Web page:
Israel has a vexing problem. Under the uneasy status quo in place between Israel and the Palestinian Authority, the PA has responsibility for oversight of portions of the West Bank, including responsibility for security issues, while Israel watches close by. But the PA under President Mahmoud Abbas is fragile and ready to collapse, prompting fear that a political collapse will be followed quickly by the crumbling of the PA’s security services who are charged with keeping order, coordinating with the Israeli army and helping to protect Israelis nearby.
Over the past several weeks there has been an uptick in unrest and violence in the West Bank, including attacks on Israelis living there. This has led to Israeli military operations in areas under Palestinian control, with killings and arrests of suspected Palestinian terrorists. Those incursions — which are unquestionably necessary to protect lives and root out terror activity — are seen as having a problematic ripple effect: The incursions weaken the already tottering PA, which leads to a weakening of its security services, which allows more anti-Israel violence, which increases Israeli security interventions in territory that is supposed to be overseen by the PA. In order to stop the PA’s slide, Israel has to stop intervening. But Israel needs to intervene in order to protect itself and its citizenry.
A classic Catch-22.
All of this comes as the Israeli government is effectively frozen, as the country counts down to elections in November. Prime Minister Yair Lapid wants to avoid taking any actions that opposition leader Benjamin Netanyahu might exploit. That is the case even though the construct of PA control in portions of the West Bank was established by Netanyahu’s government when he was prime minister.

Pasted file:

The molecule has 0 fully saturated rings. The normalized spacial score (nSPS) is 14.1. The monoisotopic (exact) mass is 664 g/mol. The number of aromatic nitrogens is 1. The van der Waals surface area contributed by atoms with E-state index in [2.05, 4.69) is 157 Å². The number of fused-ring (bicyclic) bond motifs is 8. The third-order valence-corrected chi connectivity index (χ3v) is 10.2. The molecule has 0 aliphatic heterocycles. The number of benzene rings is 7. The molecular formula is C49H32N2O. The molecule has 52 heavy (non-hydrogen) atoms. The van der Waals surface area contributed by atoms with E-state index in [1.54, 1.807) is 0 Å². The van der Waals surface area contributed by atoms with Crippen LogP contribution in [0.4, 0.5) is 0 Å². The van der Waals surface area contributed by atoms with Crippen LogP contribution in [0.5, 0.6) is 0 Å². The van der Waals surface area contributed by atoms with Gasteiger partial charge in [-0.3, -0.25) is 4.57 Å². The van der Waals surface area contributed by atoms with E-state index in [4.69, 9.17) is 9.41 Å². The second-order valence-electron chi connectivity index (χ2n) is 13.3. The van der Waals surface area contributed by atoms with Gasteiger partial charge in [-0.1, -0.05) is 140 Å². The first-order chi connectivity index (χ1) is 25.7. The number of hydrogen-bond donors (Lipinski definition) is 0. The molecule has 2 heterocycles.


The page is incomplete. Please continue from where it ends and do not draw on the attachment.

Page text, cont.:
Although Israel seems resigned to not doing much to address the festering West Bank problems before the elections, it doesn’t appear that the U.S. is comfortable with that. It is for that reason that during her recent visit to the region, Barbara Leaf, U.S. assistant secretary of state for Near Eastern Affairs, met with Israeli and Palestinian officials and emphasized the U.S. interest in strengthening cooperation with Israel and the Palestinian Authority and improving the quality of life for the Palestinian people, along with re-emphasis of the Administration’s continued support for a two-state solution. Leaf reportedly encouraged Israeli leadership to take steps to stabilize the Palestinian Authority. She also urged the PA not to pursue a bid for full membership at the United Nations Security Council but didn’t get to make that pitch to Abbas himself. Abbas refused to meet with Leaf — citing his “busy schedule.”
Where does this lead? We’re not sure. But the status quo is fraught with risk. And it is unquestionably in Israel’s best interests to deal with the issues now rather than allowing things to deteriorate further. Besides, what’s the point of waiting for what is projected to be another inconclusive election in November?